I used to think Jungian archetypes were woo, but now with epigenetics as a possible mechanism, I'm not so sure they are woo ... there seems to be an actual mechanism for the "collective unconscious".

Insufferable know-it-all.Einstein God has a plan for us. Please stop screwing it up with your prayers.
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29-06-2016, 11:12 AM
RE: Contemporary Accounts of Jesus
(29-06-2016 11:09 AM)Bucky Ball Wrote:  
(29-06-2016 10:28 AM)Doddia Wrote:  What did Philemon say and your opinion on that?

I don't know much about Philemon.

I used to think Jungian archetypes were woo, but now with epigenetics as a possible mechanism, I'm not so sure they are woo ... there seems to be an actual mechanism for the "collective unconscious".

I find it a bit hard to understand but it ties in with the idea of the Holographic Universe, which I'm quite fascinated with.
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29-06-2016, 11:19 AM (This post was last modified: 29-06-2016 11:29 AM by RocketSurgeon76.)
RE: Contemporary Accounts of Jesus
(29-06-2016 09:31 AM)Tomasia Wrote:  He traveled to Jerusalem to participate in the Jewish Festival, it wasn't a stop on a trip somewhere else, if you read the passage. In fact the only reason he even mentioned he traveled to Jerusalem, is to say that he visited Syria, while traveling to Jerusalem for the purpose of the Festival, so not when he was traveling for his Embassy to Gaius, which was in a different writing of his, and if it were the case, he'd be telling us that he visited Syria, on his way to meet Gaius, but that's not the case.

Since you continue to accuse me of not reading the passage (for some reason), I'll just quote it here:

"There is a city of Syria, on the sea shore, Ascalon by name: when I was there, at the time when I was on my journey towards the temple of my native land for the purpose of offering up prayers and sacrifices therein" ...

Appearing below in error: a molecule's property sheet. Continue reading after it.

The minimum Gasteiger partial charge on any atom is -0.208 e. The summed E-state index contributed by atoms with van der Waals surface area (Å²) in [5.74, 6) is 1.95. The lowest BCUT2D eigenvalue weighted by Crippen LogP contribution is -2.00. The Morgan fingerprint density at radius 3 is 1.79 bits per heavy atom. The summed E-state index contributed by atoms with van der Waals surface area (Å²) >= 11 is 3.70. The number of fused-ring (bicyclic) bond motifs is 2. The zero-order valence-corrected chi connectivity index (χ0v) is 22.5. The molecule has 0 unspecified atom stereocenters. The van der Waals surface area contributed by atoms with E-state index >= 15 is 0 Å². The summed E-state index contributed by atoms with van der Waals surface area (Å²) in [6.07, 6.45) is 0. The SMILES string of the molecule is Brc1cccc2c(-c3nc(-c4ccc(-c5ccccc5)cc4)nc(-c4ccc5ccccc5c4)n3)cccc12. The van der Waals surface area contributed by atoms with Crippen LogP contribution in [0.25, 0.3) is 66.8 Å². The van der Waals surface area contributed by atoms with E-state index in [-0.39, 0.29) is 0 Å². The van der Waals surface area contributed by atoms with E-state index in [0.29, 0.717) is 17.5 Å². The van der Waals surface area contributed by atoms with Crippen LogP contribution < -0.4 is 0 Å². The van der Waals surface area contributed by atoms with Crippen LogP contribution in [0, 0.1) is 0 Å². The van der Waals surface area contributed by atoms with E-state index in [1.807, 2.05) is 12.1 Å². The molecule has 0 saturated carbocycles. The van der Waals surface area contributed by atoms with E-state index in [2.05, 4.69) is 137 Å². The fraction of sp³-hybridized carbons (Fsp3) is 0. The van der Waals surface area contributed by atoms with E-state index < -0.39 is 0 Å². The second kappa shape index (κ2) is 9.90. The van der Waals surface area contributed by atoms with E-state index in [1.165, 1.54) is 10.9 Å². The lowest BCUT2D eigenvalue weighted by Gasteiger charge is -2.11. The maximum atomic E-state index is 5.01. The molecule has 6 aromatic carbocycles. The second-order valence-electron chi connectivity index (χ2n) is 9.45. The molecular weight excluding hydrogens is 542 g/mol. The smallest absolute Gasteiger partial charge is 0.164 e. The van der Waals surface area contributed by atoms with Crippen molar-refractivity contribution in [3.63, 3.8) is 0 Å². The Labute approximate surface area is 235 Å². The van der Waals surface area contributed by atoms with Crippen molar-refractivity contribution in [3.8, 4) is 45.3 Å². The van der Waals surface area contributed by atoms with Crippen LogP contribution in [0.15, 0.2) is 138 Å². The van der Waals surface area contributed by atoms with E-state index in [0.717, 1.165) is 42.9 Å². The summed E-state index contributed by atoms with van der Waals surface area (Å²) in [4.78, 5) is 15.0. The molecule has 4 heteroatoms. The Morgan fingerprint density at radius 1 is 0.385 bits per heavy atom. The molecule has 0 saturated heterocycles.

All he says is that he stopped through Ascalon "on [his] journey towards the temple" to go pray and offer sacrifices. It does not say he stopped there and returned immediately home. It does not say he was only journeying for the purpose of offering sacrifices, only that he was journying towards the temple for that purpose.

So yes, it is a stop one would take if on a trip somewhere else. I certainly would, if I had a journey to make for official purposes, but not a hard-pressed timeline, and got a chance to swing by Jerusalem (and I'm not even Jewish!). It is directly on the path from Alexandria to Jerusalem, but also the major road to the cities of the coast and, eventually, up to Rome (unless one took the shortcut and went by boat, which could be more dangerous). Even more importantly, Ascalon is where one would land (as I'm sure you know, most boats of that day hugged the coast, rather than venturing straight across the open waters, especially when it was near the dangerous storm season, as he indicates in Embassy) if returning from a sea-voyage to Rome toward Alexandria, but wishing to take the opportunity while abroad to visit the Temple.